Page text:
Omaha daily bee. (Omaha [Neb.]) 187?-1922, October 29, 1911, NEWS SECTION, Image 1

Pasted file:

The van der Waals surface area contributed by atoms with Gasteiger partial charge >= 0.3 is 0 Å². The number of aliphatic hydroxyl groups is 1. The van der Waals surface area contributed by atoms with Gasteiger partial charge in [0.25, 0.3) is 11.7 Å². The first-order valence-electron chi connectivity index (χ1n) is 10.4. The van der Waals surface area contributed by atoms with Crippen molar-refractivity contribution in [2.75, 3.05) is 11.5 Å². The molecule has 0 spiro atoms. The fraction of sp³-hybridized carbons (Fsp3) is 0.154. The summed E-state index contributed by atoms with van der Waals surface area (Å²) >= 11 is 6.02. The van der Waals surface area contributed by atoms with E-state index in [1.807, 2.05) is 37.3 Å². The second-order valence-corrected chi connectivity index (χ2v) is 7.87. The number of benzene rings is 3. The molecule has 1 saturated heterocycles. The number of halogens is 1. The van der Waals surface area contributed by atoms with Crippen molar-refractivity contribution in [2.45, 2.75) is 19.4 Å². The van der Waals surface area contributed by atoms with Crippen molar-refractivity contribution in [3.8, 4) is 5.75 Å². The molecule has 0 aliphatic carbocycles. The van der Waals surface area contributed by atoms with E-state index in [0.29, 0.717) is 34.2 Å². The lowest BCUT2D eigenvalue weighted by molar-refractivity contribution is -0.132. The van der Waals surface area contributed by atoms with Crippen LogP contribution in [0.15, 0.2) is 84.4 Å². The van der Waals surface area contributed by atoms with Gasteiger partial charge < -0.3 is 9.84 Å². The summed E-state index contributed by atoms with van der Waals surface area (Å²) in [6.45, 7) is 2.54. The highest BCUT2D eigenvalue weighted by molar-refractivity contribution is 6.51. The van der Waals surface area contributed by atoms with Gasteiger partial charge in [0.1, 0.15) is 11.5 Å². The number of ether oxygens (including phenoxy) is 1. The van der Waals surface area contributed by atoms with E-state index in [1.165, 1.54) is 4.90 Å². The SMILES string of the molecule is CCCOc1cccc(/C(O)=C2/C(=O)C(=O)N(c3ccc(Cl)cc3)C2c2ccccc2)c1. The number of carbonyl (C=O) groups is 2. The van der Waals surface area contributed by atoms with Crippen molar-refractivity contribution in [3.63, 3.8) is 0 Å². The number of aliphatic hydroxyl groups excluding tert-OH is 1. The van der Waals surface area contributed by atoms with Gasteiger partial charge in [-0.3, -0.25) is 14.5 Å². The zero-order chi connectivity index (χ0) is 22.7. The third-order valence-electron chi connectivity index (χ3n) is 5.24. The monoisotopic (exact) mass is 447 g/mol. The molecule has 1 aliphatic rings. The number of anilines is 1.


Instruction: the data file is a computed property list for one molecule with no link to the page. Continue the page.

unday Bee NEWS SECTION PAGES 1 TO 12 WEATHER FORECAST. Generally Fair VOL. XLI-XO. 19. OMAHA, SUNDAY MOliNING, OCTOnUli L'i 1DU F1VK MIXTIONS-FOWTV PA (IKS. SINdLK COPY FIVE CENTS. IMPERIAL ARMY DRIVES REBELS Coming aud Going in Omaha ALDRICH SCORES HARD HITS FROM BRYAN'S SPEECH Governor Riddles Pretenses of Peer FROM HANKOW Ifotive City is Recaptured by Gov ernment Troops After Two San guinary Strujjjles. The Omaha Jill ie:s Leaaer in Mousing Aaaress at Falls City. INSURGENTS' LOSS IS HEAVY Toor Hundred and Thirty Hen Killed and Wounded. SHARP FIGHT AT THE BRIDGE Fleet Supports Army in Attack Upon Position at Lichia Tetpple. GOVERNMENT TAKES RAILROAD It Now Controls Line All Way from Peking to Hankow. CITY OF CANTON IS INDEPENDENT Demand of Government for Men and Money to Proaecnte War ia Flatly Refused by tha Gentry. ' 8IAOKAN. China, Oct. 28.-From a Cor respondent with the Imperial Army Under General Yin Tchang) The native city of Hankow wus recaptured from the rebela after a day of sanguinary fighting. The Imperialists captured lurge quanti ties of guns and ammunlttlon. Two engagements were fought. The first began at 6 o'clock a. m. south of Sheoku, at Suotao bridge, towards Llu chlamlao. Supported by the warships the imperial troops forced the rebels from their position at Lichia temple, which was captured at 11 o'clock. The fighting recommenoed in the direc tion of the Tachlh gate of Hankow. The rebels were strongly entrenched west of the race course. The imperialists forced their way acros Saotau bridge and seized the town of Liuchla. Driving the enemy before them the loyal troops entered the native city of Hankow. . , The Imperialists lost about forty klllad, including a captain and two lieutenants, while 150 others were .wounded. The rebels lost 430 men. PEKING, Oct. 28.-The, 4mlniter of war, General Ylnc Tcliang, 'in a report to the government today thus 'describes a victory over the rebel forces la the vicinity of Hankow: The first division of tha Imperial army advanced from Bhekou yesterday, at tacking the -fesUlon-of the rebelsrTfcB imperialists crossed Suotao bridge, de feating the enemy with much slaughter and capturing large quantities of guns and ammunition.' Lleuchla was seized and the army advanced and ; occupied the Chinese city of Hankow. . . . - , General Yin Tcl'idiig is now at Slao kan, otherwise- Imowv as Kilometer Twenty. He further reports that he has sent troops to How and Ying Chong in which district It is reported the rebels are assembling. Theso troops will also protect the railway communication which ,1s threatened by the rebels. Yesterday's fighting 'took place during a heavy rain. The troops fought. with treat valor. ' Cnuton Refuses Fnnds. Canton is practically in a state of Independence. The city has .declined to contribute' men or money for the sup port of the government in the present crisis. The central government demanded large sums as a 'special military contribution but the viceroy of Kuan Tung, after consultation with the gentry, curtly re plied that H was. Impossible to supply the funds, as at a meeting of gentry it had been determined to refuse the de mand and that Canton should look after Its own interests. The business of the city Is proceeding peacefully. The government has succeeded. In ob taining a large loan from a French and Belgian syndicate. The amount is not divulged but the Issue price is nlnety Bix with 6 per cent interest. The board of foreign affairs announces that service on the Peking-Hankow rail way will be resumed next Monday. Tha foreign bourd also states that S.000 loyal troops are marching on Chang Sha, now in possession of the rebels. The troops are proceeding from . Tu Chow. The recaptuie of Tin Slen. a city In Sze Chuen province, by the govern ment forces Is officially confirmed. The adherents of Yuan Shi Kal, who Continued on Second Page.) The Weather For Nebraska Generall fair, probably tain or snow in west portion. For Iowa Fair; not much change in temperature. Temperature at Omaha Yesterday. Hours. ,' Deg. 5 a. m sa ( a. m 33 ; 7 a. m so I S a. in , to 'i a, in,.,.. S3 I 10 a. m M 11 a. m ay t- m 44 1 p. m 46 2 P- m 47 3 P. m 48 4 p. m 48 5 p. m 47 p. m s 7 P ra 44 ' l0 moral . V . I reralrti.t I Advrllos I I It tk Road to I IBIS JUturM. louiparuilve Local Reeord. ' ' 1911. 1910. 13C. 1JOS. Highest yesterday 4S 40 U 63 Lowest y.wterday. ....... 30 ZT tt SI Mean temperature tu M 44 60 Precipitation 40 - .00 .00 .W Temperature and precipitation depart ures from the normal: Normal temperature , 48 iH-ficlrncy for the day ( Total deficiency since March 1 747 Normal precipitation 07 inch Deficiency for the day 07 inch Total rainfall since March 1 .... 1 3 . 74 Inches Deficiency klnce March 1 14 33 Inuhrs deficiency for cor. period. 1!10..13 37 Inches deficiency fur cor. period. 1.. 1.3V inches U A. WELSH, Local Forecaster. Wit i land" show departs KULES AGAINST TWO CHALLENGES McNamara Court Holds Jurors Winter and Framptom Com petent DEFENSE ENTERS OBJECTION Federal Grand Jury in Indiana May Injllet McXaniarae tor Illegal Transportation of Ex plosives. LOS ANGELES, Cal., Oct. 2S.-Judgo Walter L. Bordwell today decided a four days' controversy over Talesman A. C. Winter in the McNatnara murder trial by refusing to excuso him from Jury service. The defense challenged Winter after he had said that he had a fixed opinion as to the guilt or Innocence of the defendant, but told attorneys for the state that he could give a fair trial. Further examined by the defense, he said It w'ould take evidence to remove his. opinion. The Judge also retained Talesman Wal ter N. Frampton, who was challenged by the defense because he said he believed that 'labor unions. blew up the Times building and that John J., and James B. McNatnara, were guilty ofthe deed. "l -have ' examtned "in ' record very eJoselyr said the court, "both as to Win ter .and Frampton and have given spe cial attention to the testimony that Mr. Winter gave here day before yesterday, and I am going to ask Mr. Winter a few questions with reference to that "matter again. Did'you make a speech two yenra ago at the Merchants' exchange about the time of a strike here on tho labor question 7" 'I may have talked on the subject, but made no speech," answered Winter. "I don't remember any speech." Attorney Darrow entered objections to the ruling on Winter and Frampton. Talesman T. J. Lee was excused after he had said he would not convict In a capital case on circumstantial evidence. May Face Otber Charges. INDIANAPOLIS, Oct. 28.-Thaf, ac cording to information Jn .the possession of the United States district attorney, a conspiracy unlawfully to transport dyna mite from state to state has existed with headquarters in the offices of John Mc Natnara here is the statement of a peti tion filed, in ibe .county, cdoilnal court today praying for possession of evidence in the case fo be used In a federal grand Jury Investigation. ' John J. McNamara, James B. McNa- mara, Ortle E. McManlgal "and others working In concert ' with them" are the persons alleged by the United States at torney for this district, Charles W. Miller, to have' engaged in' the conspiracy, dyna mite and nitroglycerine were unlawfully transported on passenger trains in Inter state commerce through Indiana, Illinois, Pennsylvania. Missouri und California, ac cording to the petitioner. Admissions, incriminating letters and other evidence, the petition recites, are contained in books, papers and boxes of explosives and weapons seized by the police in a raid on the offices In this cltypf the International Association 'of Bridge' and Structural Iron Workers, of which John J. McNatnara is secretary and found in a box at the home of D. Jones, an iron worker, and at the lodging of John J. McNamara. All this evidence is now In charge of Judge Joseph Murkey of the criminal court and it is desired for a federal grand Jury inquiry to be opened on November 7. It was partly on the evidence described that the grand jury here returned an indictment against John J. McNamara, charging conspiracy to destroy property by dynamite. Judge Markey denied a petition that .the . evidence be taken to California for . use in the trials of the McNamaras there. Mabray and Morse Will Be Returned to Council Bluffs TOPEKA, Kan., Oct M.-II. A. Wad dington, sheriff, and Frank J. Capell, county attorney of Council Bluffs, la., ap peared before Governor Btubbs today and obtained requisition for John C. Mabray and E. K. Morse. Mabray and Morse, were were convicted of swindling by means of fake foot races, will be released from the federal prison at Leavenworth tomorrow, when they will have served five year sentences. They will be met by 8herlff Waddlngton at the prison door with warrents and will be taken to Council Bluffs, where they will be tried on additional charges. There are twenty-one .additional counts agaiaal Mabray and four agaiuat Uurse. iiSY: www Ji ill ' -3 xS TTO.DCCTIE.WmLYETAYPUT 1 mTAKOPPHOSISW' TEACHER 2 ' C0TTW4 TAFT FAILSJO REGISTER President Cannot Vote Because For mality is Neglected. CERTIFICATE IS NOT ATTESTED He Is Notified by Mall and Letter Does Xot Iteaeh Hint Promptly Second C'erttfieate Is Too l.ate. CHICAGO, Oct.. JS.-rresldetit Taft to day again changed his plans for his truvels after leaving Pittsburg on Tues day and Incidentally learned that he had failed to qualify as a voter at the, elec tions to be held on November 7. He failed failed to register and received word from Cincinnati today while entering on arduous dltles of his first day In Chicago, that he will not be eligible to vote this fall. The president's new Itinerary will take him from Pittsburg to Morgantown, W. Va., instead of direct to Hot Hprlngs, Va. From Morgantown Mr. Taft wll go direct to New York City to review the Atlantic fleet on November 2. After inspecting the fleet, tha president .will go to Hot Springs to stay until November- 6. when he will proceed to his home In Cincinnati, despite the fact that he cannot vote. . Mr. Taft was muoh disappointed over the fact that, he had failed ,to" register andv was also "chagrined to lenrn that Ignorance of the registration laws hud been his undoing primarily and that the luck of necessary speed by the postal Service bad finally -barred the chief ex ecutive of the land from voting. The president sent his registration papers from the west a couple of weeks ago, but did not have them attested by a notary. He later received word that his unsealed signature would not be ac ceptable under the law. He then made a new affidavit at Newcastle, Wyo., swore to his signature before a notary and for warded It to Cincinnati. The postofflce department did not deliver It In time and the president cannot vote until next spring. Secretary of State Will Decide. CINCINNATI, O., Oct. ' 2S. According to members of tho Cincinnati board of elections it has not been definitely deter mined that President Taft Is barred from voting for city and county officers here on Tuesday, November 7. Secretary of State Graves will, it Is .expected, render hid decision early next week. MacFarland and Wife Had-Agreed to Live Apart NEWARK, N. J., Oct. 8The unhappy domestic relations of Allison MacFarland and the wlfo he Is accused of murdering, were described In a written statement made by MacFarland through his attor ney today. 'For about five years my wife and my self had been considering a separation Which we realized as inevitable," says MacFarland. "Neither could enter into pleasures or pursuits of the other. We did not consider either of us at fault; It was simply our misfortune that we were badly mlsinated; wo lived our lives largely apart. "While our affairs were unsettled, she had the choice of remaining with me and taking one-half of the things, as I hail them, or going to Maine until It blew over. She chose Maine and refused to come buck until things were more pros perous, as her letters will show." Mrs, Dora E.Doxey is Reported Dying ST. LOUIS, Oct. 28,-Mrs. Dora E. Doxey, charged in St. Louis county with a bigamous marriage with W. J. Erder, for whose death she was acquitted after a murder trial, will never face a criminal Judge again becauxe of Illness, according to Prosecuting Attorney Mills of St. Louis county. Mills returned today from Savan nah, Term., where fie obtained statements from physicians. The charge against Mrs. Doxey bos been continued Indefinitely, SUIT TO ENJOIN COMPLETION OF BIG DAM AT KEOKUK SPRINGFIELD. III., Oct. 2S.-Sult for an Injunction against the Keokuk and Hamilton Water Power company was filed today In tho United States circuit court by the Mills-Ellsworth company of Keo kuk, la. The concern asked that the power company be restrained from con tinuing the construction of a dam across the Mississippi river from Keokuk to Hamilton. The Mills-Ellsworth company claimed that when the dam is completed water will back up, resulting in great t damage to real, astata aloug the river, FOUR ARE KILLED IN A JA WJiECK Brakeman Throws Switch Just in Time to Send Atlantic Express Into Freight Train. TWENTY OTHERS ARE INJURED Fatal Wreck at Hock Hlver, Wyo., When Fnst Pnuriigfr Train Itnns Into Freight Minuting on a Siding. The dead: HANS T. BANGS, I.nramle, enRlnocr. WILLIAM H. CHKHKIN, Laramie, fireman. TWO UNIDENTIFIED ITALIAN LA BultEKS. Seriously Injured: Twenty passengers on train No. 4. Train No. 4, the Aatlantlc express, one of the fast trains on the Union Pacific, while passing thiough the town of Rock River, Wyo., Suturday morning, crashed Into a freight train standing on a sid ing, Instantly killing two, the fireman and engineer on No. 4, and neriously In juring twenty-two others, two of whom died a short time afterwards. No. 4 was passing through the town and had a clear track. A freight train iVa standing on tha siding awaiting tor the passenger to pass. The breakman, stationed at the rear of the freight, In some way became confuted and threw the switch, Just as No, 4 approached so that It crashed into the rear of the relght train. The engineer and fireman of the 'pas senger train were killed almost Instantly and tho other two who are dead were unidentified Italian laborers who were in the caboose at the rear of the freight train. UinLI.NUTO.V K 1 I'M) V K INJIHKU Charles II. Young Fatally Hart at Lincoln. (From a Staff Correspondent.) LINCOLN, Oct. 23.-tSpeclal.)-Charlcs II. Young, for years an employe at the local Burlington passenger station, wan run down nnd probably fatally injured by a switch etiKlno here today. The at tending physicians four that ho cannot recover. Young did not notice the ap proaching locomotive when he started to cross the tracks at the north end of the depot. The engine was running slowly M the time of the accident. Steamer Multnomah Cut in Two by the Iroquois at Seattle SEATTLE, Oct. 2S. During dense fog at midnight the steamship Iroquois, out bound from Seattle with pasnengers for Victoria, struck the freight steamer Multnomah from Tacomu. for Seattle and cut It lu two. Tho Multnomah was sunk In very deep water. All the persons on board were saved. Fifteen head of rattle went down with the Multnomah. The Iroquois proceeded apparently uninjured. Old Settlers' Club of Sheridan Meets SHERIDAN, Wyo.. Oct. 2f. (Special Telegram.) Fifty members, of the Old Settlers' club of Sheridan and Johnson counties compoNfd of pioneers who settled in northern Wyoming prior to lKxJ, held a banquet und social session in Sheridan today. Among those who attended were Stephen George, a prominent and wealthy rancher of the Sheridan country, who saw the first roofed house built lu Denver and P. A- Duncan also a ram her who claims the distinction of being the oldest living white child born in the city of Denver. Others came west with tho first gold rush more than half a century ao. The majority have attained wealth und prom inence und are now ruled as the most substantial citizens of Sheridan and the Sheridan country. CHICAGO LABOR LEADER -IS CHARGED WITH MURDER CHICAGO, Oct. William J. Hoerner, former organiser of the Chicago Typo graphical Union, No. 14, was Indicted to day by the grand Jury for the murder of Rush V. Denon, a nonunion printer who was killed January 10. by sluggers said to have been employed under the direc tion of Boerner. The testimony showed that Boerner employed "Chicago Jack" Daly, a pugilist, to assault Denon and other nonunion printers and that he In turn hired Daniel Cassldy, "Mummy" Wilson, John White and T. A. Garrlty to do the work. ALL BOOST FOUAND SHOW Merchants, Jobbers and Hotel Men See Its Good Results. HELPS TO SETTLE THE WEST Joseph Ha rim Is Impressed with the MiHTrlty and genuineness of the Show, Which Works for tirrnt Uood. Business men say the Land show, by locating easterners In' the agricultural territory went of Omaha, will be a big factor in building up Omaha. Here are the opinions of a few of them: Koine Miller, speaking of the Land show, tald: "My opinion of the Land show, cannot be expressed In a few words. It is so far reachinK" In an educational way, and val uablo as a means of Inducing Increased Immigration to this western country, and so valuable to Omaha and Nebraska In particular, that the whole proposition Is worthy of a more than passing .com ment. "Population, never recedes from the Pa clflo coast states, or tho statoa lying between Nebraska and the coast. . Ne braska and the west must look to the cast for its growth. Anything that tends to build the west builds Omaha and Ne braska. I care not where an easterner lands, so that It is west of the Mis sourl river. The wholesale trade of Omalm mitst look to the west for Its patronngn and Its future development, therefore too much pralsw or .ooinmenda. tion cannot be placed upon the manage ment of this great enterprise, and 1 sin cerely trust It will become an annual Institution for Omaha. s a director for several years of the National Corn ex position, I have: somo knowledge of the vast amount of labor and expense con nected with this undertaking. The ex hibits themselves were fine, they were artlstlcully assembled and splendidly housed. From tho publicity standpoint, there lias never anything taken place thut lias given the widespread publicity to Omaha that the Land show has given It." Joseph llayilen I, Ikes Kliow, "The. Land show Is an exhibition of real merit," said Joseph llayden of Hay den Bros, "There Is a sincerity and genuineness about It that makes one feel good. It shows people how little they have known about their own country, about Its possibilities. It ought to make us a little ashamed thut we have known so little. It ought to have the effect of awukenlng people to greater realisation of the extreme good fortune of living in the west. The show is one of the blg enterprlscs of Omaha and the west anl as such It has my sincere approval and good wishes." "Speaking not only as a private In- (Contlnuod on Second l'nge.) Escape of Alleged Hustler Causes Stir Among the Officers PIERRE. 8. D Oct. 28. (Speclal.)-The eucupe of Tom Moore, the alleged horse rustler, from the Jail In this city Wednes day night has stirred trouble for several people. It was alleged that the Janllor at tho Jail said ho was offend ;,,W0 to help Moore escape. This coming to JudKe ilUKliei, Sheriff LauKhll'i, Jailer McMulWn, Janitor Relsdoi fer of the Jail force of "this county, and several other witnesses were called into court at Fort Pierre to make what explanation they could In regard to tho matter. All told, evidently all they knew In regard the matter, the Janitor denying that he nald he had ever been made such an offer, only suylng that lie believed that others west of tho liver would give S-',,000 to have Moore get away, or words to that effect. Jailer McMullen told of the manner In which Moore made his escape, and the matter was allowed to rest until Friday morning, when other witnesses were culled, among them Tolbert Muupin, an old-time resident of Stanley county, now living at Dupree. He told too much at tho start and failed to go fur enough to satisfy the curiosity of Judge Hughes after he started. Ills testimony was to the effect that he attempted to see Moore after coming here, and tho sheriff would not allow him to communicate with the prisoner. That he had a verbal metsuge from a woman for Moore, but did not de liver It. When asked who sent the mes sage and what It was he refused to tell, and h was committed to Jail until he saw fit to divulge the Information de manded, or until the Judge saw fit to authorize his release. Moore was suposed to hold the key to many who have been iteparaled of rustling operations, which was onei of the' rea sons for wanting- tilin so badly. LAND SHOW NOW T1IING OF PAST Big Exposition Ends with Whistles of Midnight. the DECLARED A MAMMOTH SUCCESS Children and KulajhU of Ak-Sar-llen Swell Crowds on Last Day Workers Soon Clear Away the Exhibits. With the blowing of the midnight whis tle, tho scuond Omaha Land Show, the most successful of any ever attempted, or held, became a pleasant memory. The ml mining crowds left the Coliseum relect antly and where for two weeks order had held full sway, chaos became supreme. Following the exit of the crowds, an army of workmen entered and within an hour, the beautiful exhibits had al most ccmpletely disappeared, Swift and experienced hands had packed away In specially prepared boxes and cases the delicate and attractive sheaves of grain: the-freen and canned products had been taken from their stations and had been carefully placed In their cases and many were on their way tu the cars tc be sunt iiuiuo, ur ig inner expositions, ' . , Ulaurst liny of Show. ..... Saturday was by all odds tha greatest day of the Land Show. There were peo pie present and In attendance than dur ing any former day, but they were not farmers seeking lands or. new locations; nor were they city people out to see and be seen, but Instead, . they were those who ar to curva out the future dutlnles of this and the great states to the north and south, the east and the west. They were the boys and slrls of Omaha, the surrounding towns and Douglas county. Many Children There, It was. children' day at tho Omaha Land Show and the children were there thousands of them, and bf all ages and all colors. They swarmed the gates and as they passed, each was given a tube filled with O'Brien's choicest candy, the gift of tho Land Show management. Dur ing the day they trooped through the bullrilnir, admiring the exhibits and listen ing to Ferullu's bund and the Hawallans, but not once did they attempt to pick the fruit, or disturb the flowers that Were on exhibition. While the children had their day. there were othera who had their night, and evi dently they constituted the greater popu lation of the city, for It seemed that everybody was In attendance. They com prised the men and women of all walks of life, the rich and poor, for once meet ing on the aume level and all enjoying the one program that had been prepared for all alike. Tho Knights of Ak-Sar-Ben comprised tho largest organization attending on tho last night of the Ind Show. Of thnnV there were at least 1,200, and the Coli seum being their regular meeting place during the lust sixteen years, they felt perfectly at home, as was apparent. They appluuiled the music and cheered the Land Show until the lights high In the culling trembled and flickered. There was no hilarity, but Instead, ev erybody present had a good time. Extra musical selections were rendered and spe cially composed songs were sung. This program routlnud until midnight and then the second Omaha' Land Show passed Into history. Will of Louisille Millionaire Attacked IXH'IMVILLK. Kir'. Oct "S.-Clalnilna that the late 1-oula P. Kwald, who left an estate of Io.OiJ.OoO, was of unsound mind, Harry F. Kwald and Rosa K. Damon of St. Louis, brother and sister of the testator today brought suit here for the annulment of the will and asking that the udoptlon by the testator of Philip Golden, Helen Golden and Sterling Golden of St. Louis, be set aside. The petitioners charge that Mr. Kwald was unduly In fluenced by the principal beneficiaries of the will. Mr. Kwald was for many years a steel manufacturer of western Ken tucky. Actor Shoots His Wife and Himself WICHITA, Oct. .-Bert Rodney, an actor In a stock company which Is play ing here this winter, fired two shots at ills wife yesterday and then shot himself through tha heart, dying Instantly. Mrs. Rodney Is dangerously wounded, but will probably recover. Mrs. Rodney Is a mem ber of the company. Jealousy Is given as a probable causa of the shooting. t DEMOCRATIC CLAIMS EXPLODE! Hollowness of Party's Promises t the Voters Exposed. ADVICE TO THE INSURGENT! Electing Democrats Will Not Helj La Follette in Nebraska, REPUBLICAN PARTY'S REC0RI What it Has Accomplished When ii Power in the State. DEMOCRATS DESERVE DEFEAT Nebraska Can Only Make rroajresi by Tarnlna Down Crowd that ia Mow "eeklttK to tialn Con trol of tha State. FALLS CITY. Neb., Oct. 2. -(Special.) Governor Aldrich spoke here tonight tt a . one of the largest gatherings that evei assembled In tills town to listen to l political speech. He addressed his- re marks largely to W. J. Bryan, his speed being something In the nature of a replj to the address recently delivered her b) the Peerless Leader. Mr. Bryan urged tht progressive republicans tq vote the demo cratic ticket this fall;' Governor Aldrlct pointed out very clearly that the courst advised would only help the democrati and would not be cf any benefit to thi progressives, and especially not to th causa of Senator La, Follette. He wai loudly applauded aa one after another ol lila tolling shots went home. What tha Governor Maid. , Governor, Aldrlch spoke carefully, bul inphatlcally, and aald: "A short time ago democracy's dis tinguished leader spoke la this city and with hla usual graceful, plausible fluency advised depubllcans to vote the democral ticket on November T, next. "This Is not ar. unusual course fot Colonel nryan to take, In fact It I quits ' the usual thins for him to do for ha lias . not In twenty years failed to do this sell same thing. It had become a fixed habit with our friend to annually, In the xiionth of October, ltd out over the state bf Ne braska and advise and prophesy, but there Is nothing to be alarmed about from a republican standpoint In this matter, be cause no calamity has ever overtaken the state or the republican party by reason of Mr. Bryan's advice. Why should the republican party be alarmed as to his prophesies for none of them has come ' true. Mr. 'Bryan could not help going over thi slate and thus talking oven It ho wanted to, and we should not prevent his going even if we could, for he says a great many Inspiring things and one " and all, without regard to party affilia tions, we are al.vsys glad to lienr him. ' Ills splendid abilities, his fine diction, his luxurious Imagination and beautiful word paintings make him an attractive, pleas ing entertainer. Question Before Voters. "Theory and prophecy are always Inter esting and now and thin Impel tnvestlga- tion and experiment which may lead to the discovery of some great truth; but at this time there Is no occasion for tha voters of this state to be regaled with Mr. Bryan's beautiful wjrd pictures or to listen to hla prophecies because we hava j mora serious business on hand. What tho voter on November 1 next wants to know Is, How and in what way can I cast my ballot thut will work for the best Interest and the greatest good of nation? What man or men should"! vote for to best conserve the interests of good government and common decency in my beloved state? "Here is a man running for supreme Judge: First, what uro his legal attain- . rncnts? What oj his record on the bench? What of his moral character? What of Ms ublllty? Wliut of his integrity? What of his honor? Is ho free from all entang ling ulllances? Is hla rundldacy belmr supported aud financed by some special Interest, which from the naturo of thing will have mutters of vust Importance In Its relution to the people to be decided ; upon by this court? ' Mnvreme luiiH of Importance. "It is of vust Importance to the people of this state to know that our supreme court maintains its present state of ef ficiency. I have been practicing before tiie supreme court of NebrusKa fur twenty years, and I am here to say now, open and above bourd, thut the Nebraska supreme court never had more blllty, more character uKin Its supreme bench than it has at the present time, and. let us see to it in spite of the advice ' (Continued from First Page.) Tickets to Ameri can Theater. Boxes of 0'13rieu'8 Candy. I3alzeU'8 Ico Crenm Bricks. All ar rivet away frea ta l6os who find thalr names U U want ada. : Head to want aaa aver day, jcur cam will appear tons Um, mayo more tlian once. ; No pussies to solve cor sab crtptlons q get Just read tat went ads. Tnra to the want ad paxesa there you will find nearly evert feuslneaa bouse la to cJt rey . tei&ted.